Israel and Saudi Arabia have no formal diplomatic relations, and Prince Faisal, the Saudi foreign minister, said as recently as Saturday that the kingdom had long supported normalization but only after an Israeli-Palestinian peace deal. The Saudis’ Arab Peace Initiative in 2002 offered Israel full normalization with the Arab world after the Palestinians achieved statehood.

But the kingdom’s tone when speaking about Israel has shifted in recent years, and rapidly in recent months.

Prince Mohammed, 35, a son of the Saudi monarch and the kingdom’s de facto ruler, has said that both Israelis and Palestinians have the right to their land and that Israel has overlapping economic and security interests with Arab states, specifically over their shared animosity toward Iran.

The Saudi news media has begun publishing articles about Israeli culture and politics, and last month a Saudi satellite channel aired extensive interviews with Prince Bandar bin Sultan, a former intelligence chief and ambassador to Washington, who harshly criticized the Palestinian leadership.

Saudi Arabia played a quiet but instrumental role in aiding the Trump administration’s effort to broker the diplomatic openings between Israel and the United Arab Emirates, Bahrain and Sudan, according to a senior Israeli official. Last month, Saudi Arabia opened its airspace to commercial flights to and from Israel, saying it had done so at the request of the Emirates. Most Arab states block such overflights as part of their boycott of the Jewish state.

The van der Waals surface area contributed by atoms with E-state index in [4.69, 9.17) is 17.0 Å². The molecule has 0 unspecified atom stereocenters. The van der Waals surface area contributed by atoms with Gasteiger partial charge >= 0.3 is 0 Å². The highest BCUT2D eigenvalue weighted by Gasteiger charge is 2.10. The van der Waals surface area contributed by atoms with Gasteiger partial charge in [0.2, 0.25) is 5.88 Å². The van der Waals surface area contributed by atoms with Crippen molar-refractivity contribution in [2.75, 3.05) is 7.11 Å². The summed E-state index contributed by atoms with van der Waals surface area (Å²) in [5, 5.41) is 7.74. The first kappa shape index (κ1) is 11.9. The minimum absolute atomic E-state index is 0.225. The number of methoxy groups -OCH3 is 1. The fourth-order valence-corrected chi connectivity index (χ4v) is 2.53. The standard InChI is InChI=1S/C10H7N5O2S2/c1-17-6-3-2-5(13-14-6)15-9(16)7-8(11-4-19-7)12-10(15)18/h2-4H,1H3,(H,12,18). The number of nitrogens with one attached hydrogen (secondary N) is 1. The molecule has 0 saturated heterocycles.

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In recent weeks, some Israeli and U.S. officials have perceived a shift within the Saudi royal court that could make it possible to move ahead with a normalization accord, according to the Israeli official, because of the absence of significant protests in the Emirates, Bahrain and Sudan after their agreements with Israel.

A key question for the Saudis is how pushing ahead with normalization in the waning days of the Trump administration would affect their standing in Washington and relationship with the incoming Biden administration.

President-elect Joe Biden took a tough line on Saudi Arabia during the campaign, vowing to stop U.S. support for the Saudi military in Yemen, impose penalties for human rights violations and treat the Saudis like “the pariah that they are.”

He has not detailed his approach to the kingdom since winning the election, but analysts have said that he will most likely have to work with the kingdom on issues including oil price stability and efforts to contain Iran. Biden is likely to welcome further Saudi-Israeli rapprochement, although it remains unclear whether his administration will push for it in the same way that President Donald Trump has or seek to use the possibility as leverage in efforts to restart Israeli-Palestinian peace talks.